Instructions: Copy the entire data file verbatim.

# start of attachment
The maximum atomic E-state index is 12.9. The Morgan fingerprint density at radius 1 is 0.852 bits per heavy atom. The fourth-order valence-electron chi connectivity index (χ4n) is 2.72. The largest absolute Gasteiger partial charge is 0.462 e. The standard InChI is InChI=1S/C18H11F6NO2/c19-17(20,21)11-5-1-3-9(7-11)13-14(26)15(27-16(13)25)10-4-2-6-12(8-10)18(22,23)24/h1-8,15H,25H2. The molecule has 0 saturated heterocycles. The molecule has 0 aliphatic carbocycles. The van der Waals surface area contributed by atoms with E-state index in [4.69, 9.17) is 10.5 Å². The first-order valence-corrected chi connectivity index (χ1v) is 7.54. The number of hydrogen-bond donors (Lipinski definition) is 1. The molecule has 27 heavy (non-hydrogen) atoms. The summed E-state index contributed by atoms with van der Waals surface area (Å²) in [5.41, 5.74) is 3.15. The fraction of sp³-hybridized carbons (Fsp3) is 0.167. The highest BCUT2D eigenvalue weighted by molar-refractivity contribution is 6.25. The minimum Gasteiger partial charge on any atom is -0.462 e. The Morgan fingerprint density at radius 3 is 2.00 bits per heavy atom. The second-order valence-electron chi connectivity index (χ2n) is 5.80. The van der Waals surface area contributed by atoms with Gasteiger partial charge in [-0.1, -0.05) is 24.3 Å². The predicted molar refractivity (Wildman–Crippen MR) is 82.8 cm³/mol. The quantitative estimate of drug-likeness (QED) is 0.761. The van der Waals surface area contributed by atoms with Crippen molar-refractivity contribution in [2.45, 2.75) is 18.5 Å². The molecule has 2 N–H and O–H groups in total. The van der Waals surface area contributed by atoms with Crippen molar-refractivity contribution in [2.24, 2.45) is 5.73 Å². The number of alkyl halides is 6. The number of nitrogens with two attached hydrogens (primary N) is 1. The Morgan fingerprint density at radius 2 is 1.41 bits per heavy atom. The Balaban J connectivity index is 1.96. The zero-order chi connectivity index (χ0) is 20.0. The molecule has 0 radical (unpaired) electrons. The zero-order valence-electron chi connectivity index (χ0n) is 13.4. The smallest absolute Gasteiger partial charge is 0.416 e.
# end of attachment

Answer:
The maximum atomic E-state index is 12.9. The Morgan fingerprint density at radius 1 is 0.852 bits per heavy atom. The fourth-order valence-electron chi connectivity index (χ4n) is 2.72. The largest absolute Gasteiger partial charge is 0.462 e. The standard InChI is InChI=1S/C18H11F6NO2/c19-17(20,21)11-5-1-3-9(7-11)13-14(26)15(27-16(13)25)10-4-2-6-12(8-10)18(22,23)24/h1-8,15H,25H2. The molecule has 0 saturated heterocycles. The molecule has 0 aliphatic carbocycles. The van der Waals surface area contributed by atoms with E-state index in [4.69, 9.17) is 10.5 Å². The first-order valence-corrected chi connectivity index (χ1v) is 7.54. The number of hydrogen-bond donors (Lipinski definition) is 1. The molecule has 27 heavy (non-hydrogen) atoms. The summed E-state index contributed by atoms with van der Waals surface area (Å²) in [5.41, 5.74) is 3.15. The fraction of sp³-hybridized carbons (Fsp3) is 0.167. The highest BCUT2D eigenvalue weighted by molar-refractivity contribution is 6.25. The minimum Gasteiger partial charge on any atom is -0.462 e. The Morgan fingerprint density at radius 3 is 2.00 bits per heavy atom. The second-order valence-electron chi connectivity index (χ2n) is 5.80. The van der Waals surface area contributed by atoms with Gasteiger partial charge in [-0.1, -0.05) is 24.3 Å². The predicted molar refractivity (Wildman–Crippen MR) is 82.8 cm³/mol. The quantitative estimate of drug-likeness (QED) is 0.761. The van der Waals surface area contributed by atoms with Crippen molar-refractivity contribution in [2.45, 2.75) is 18.5 Å². The molecule has 2 N–H and O–H groups in total. The van der Waals surface area contributed by atoms with Crippen molar-refractivity contribution in [2.24, 2.45) is 5.73 Å². The number of alkyl halides is 6. The number of nitrogens with two attached hydrogens (primary N) is 1. The Morgan fingerprint density at radius 2 is 1.41 bits per heavy atom. The Balaban J connectivity index is 1.96. The zero-order chi connectivity index (χ0) is 20.0. The molecule has 0 radical (unpaired) electrons. The zero-order valence-electron chi connectivity index (χ0n) is 13.4. The smallest absolute Gasteiger partial charge is 0.416 e.